fice recognizes the value of Principles of
Technology and accepts Principles of Technol-
ogy as a science course for entrance into the
University. Colorado State accomplished this
by assembling the faculty from the College of
Engineering and the Department of Physics and
demonstrating to the faculty the value of the
Principles of Technology curriculum. The de-
partment chair for Physics and the associate
dean for the College of Engineering then
wrote a letter to Admissions supporting Prin-
ciples of Technology as one way of obtaining
Over the past year, the National Science
Foundation and the U.S. Department of Educa-
tion have supported a wide variety of initi-
atives that encourage and require the
integration of science, technology, and math-
ematics. Leadership from our national organ-
ization has helped establish the Technology
Education Demonstration Program. Even with
the political pressure to balance the budget,
there will be increased support for innova-
tive programs that demonstrate to the country
how to produce a person who can understand
and use the technological tools of our time.
Teacher education institutions that are suc-
cessful at acquiring federal and state funds
will find it easier to overcome the road-
blocks that face technology education.
CARL D. PERKINS VOCATIONAL AND
APPLIED TECHNOLOGY EDUCATION ACT OF 1990
For most states it is clear that the
single largest impact on technology education
will come in the form of the authorization of
the Carl D. Perkins Vocational and Applied
Technology Education Act of 1990. The new
act emphasizes the importance of technology
education and the integration of academics
into occupational education. We must work
together to meet the needs of all youth and
give them the education they deserve.
THE ACCREDITATION OPPORTUNITY
Recently, our national organization
(ITEA), through the Council for Technology
Teacher Education (CTTE), established spe-
cific criteria which are used when the Na-
tional Council for Accreditation of Teacher
Education (NCATE) evaluates teacher education
programs. The new NCATE guidelines clearly
emphasize the importance of the integration
of science, technology, and mathematics.
This peer pressure forces technology teacher
education institutions to evaluate how they
can better integrate science and mathematics
into their technology programs. In addition,
the NCATE review causes universities to as-
semble documentation that may be used to as-
sist in acquiring additional funds and
provide support for change.
Although there are many obstacles to the
integration of science, technology, and math-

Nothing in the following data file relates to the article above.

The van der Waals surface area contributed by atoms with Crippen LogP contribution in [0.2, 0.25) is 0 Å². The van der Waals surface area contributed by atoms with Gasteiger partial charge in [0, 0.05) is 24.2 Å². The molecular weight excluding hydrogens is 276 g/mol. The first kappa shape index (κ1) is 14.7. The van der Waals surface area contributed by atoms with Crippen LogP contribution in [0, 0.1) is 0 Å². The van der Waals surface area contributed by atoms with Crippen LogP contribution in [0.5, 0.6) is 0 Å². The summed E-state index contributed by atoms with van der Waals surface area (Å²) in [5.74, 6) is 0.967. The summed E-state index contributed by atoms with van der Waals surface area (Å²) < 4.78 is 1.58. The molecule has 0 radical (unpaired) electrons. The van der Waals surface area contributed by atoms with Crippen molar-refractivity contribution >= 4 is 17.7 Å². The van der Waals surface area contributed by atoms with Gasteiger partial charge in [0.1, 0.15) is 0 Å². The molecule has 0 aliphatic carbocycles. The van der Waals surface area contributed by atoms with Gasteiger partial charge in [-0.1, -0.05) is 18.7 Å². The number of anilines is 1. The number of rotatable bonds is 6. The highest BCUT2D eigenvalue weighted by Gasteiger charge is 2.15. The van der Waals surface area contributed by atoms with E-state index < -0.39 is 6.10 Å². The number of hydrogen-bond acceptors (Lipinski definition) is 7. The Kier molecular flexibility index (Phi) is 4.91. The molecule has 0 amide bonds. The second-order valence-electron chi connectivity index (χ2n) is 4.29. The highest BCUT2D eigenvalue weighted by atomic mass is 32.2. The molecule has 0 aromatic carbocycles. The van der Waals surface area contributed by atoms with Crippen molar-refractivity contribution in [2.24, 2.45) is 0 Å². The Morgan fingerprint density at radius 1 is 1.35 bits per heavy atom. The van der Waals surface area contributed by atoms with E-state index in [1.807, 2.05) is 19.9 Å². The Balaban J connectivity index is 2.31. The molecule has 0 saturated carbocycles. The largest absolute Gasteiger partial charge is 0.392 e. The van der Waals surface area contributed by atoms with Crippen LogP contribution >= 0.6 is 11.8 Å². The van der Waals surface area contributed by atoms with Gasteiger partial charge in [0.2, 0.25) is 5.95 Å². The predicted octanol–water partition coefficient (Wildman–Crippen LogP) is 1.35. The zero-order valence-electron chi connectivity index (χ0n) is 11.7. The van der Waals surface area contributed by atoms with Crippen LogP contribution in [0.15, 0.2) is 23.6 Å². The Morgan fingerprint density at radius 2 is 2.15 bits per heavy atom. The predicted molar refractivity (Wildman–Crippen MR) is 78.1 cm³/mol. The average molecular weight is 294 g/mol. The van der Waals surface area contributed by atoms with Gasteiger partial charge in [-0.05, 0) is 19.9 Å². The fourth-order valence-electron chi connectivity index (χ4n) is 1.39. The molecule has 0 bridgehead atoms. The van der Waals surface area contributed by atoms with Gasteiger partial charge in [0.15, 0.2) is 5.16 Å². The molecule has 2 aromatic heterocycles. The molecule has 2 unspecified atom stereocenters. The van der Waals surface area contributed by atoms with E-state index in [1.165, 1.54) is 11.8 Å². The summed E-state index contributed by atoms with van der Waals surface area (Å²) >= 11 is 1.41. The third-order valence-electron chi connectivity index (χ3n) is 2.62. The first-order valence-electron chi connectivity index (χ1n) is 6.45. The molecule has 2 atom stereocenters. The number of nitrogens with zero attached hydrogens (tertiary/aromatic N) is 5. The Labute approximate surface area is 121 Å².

ematics, there has never been a more exciting
time for our profession to embrace such inte-
gration. Nearly every national and state re-
port on education highlights the importance
of that integration. This emphasis on educa-
tion is causing an increase in federal and
state funds for technology education and its
academic counterparts. We have the challenge
to follow the CTTE's NCATE guidelines and em-
brace change and, most importantly, to pro-
vide the leadership for the integration of
science, technology, and mathematics.
Myth or dream? The integration of sci-
ence, technology, and mathematics will become
reality if we, the technology teacher educa-
tors, respond to federal and state requests
for proposals, seek the support of science
and mathematics educators on our campuses,
and focus on the needs of the middle school,
high school, and university students. We
must be leaders in ensuring that students of
all ages, gender, and ethnic backgrounds can
participate in society as "doers and think-
ers." Technology education provides a
hands-on, minds-on approach to science and
mathematics. The words of Calvin Woodward,
from more than a century ago, are relevant
Hail to the skillful cunning hand!
Hail to the cultured mind!
Contending for the world's command,
Here let them be combined.
(Barlow, 1967, p. 36)
Gene Gloeckner is Associate Professor, De-
partment of Industrial Sciences, Colorado
State University, Fort Collins, Colorado.
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Permission is given to copy any
article or graphic provided credit is given and
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Journal of Technology Education Volume 2, Number 2 Spring 1991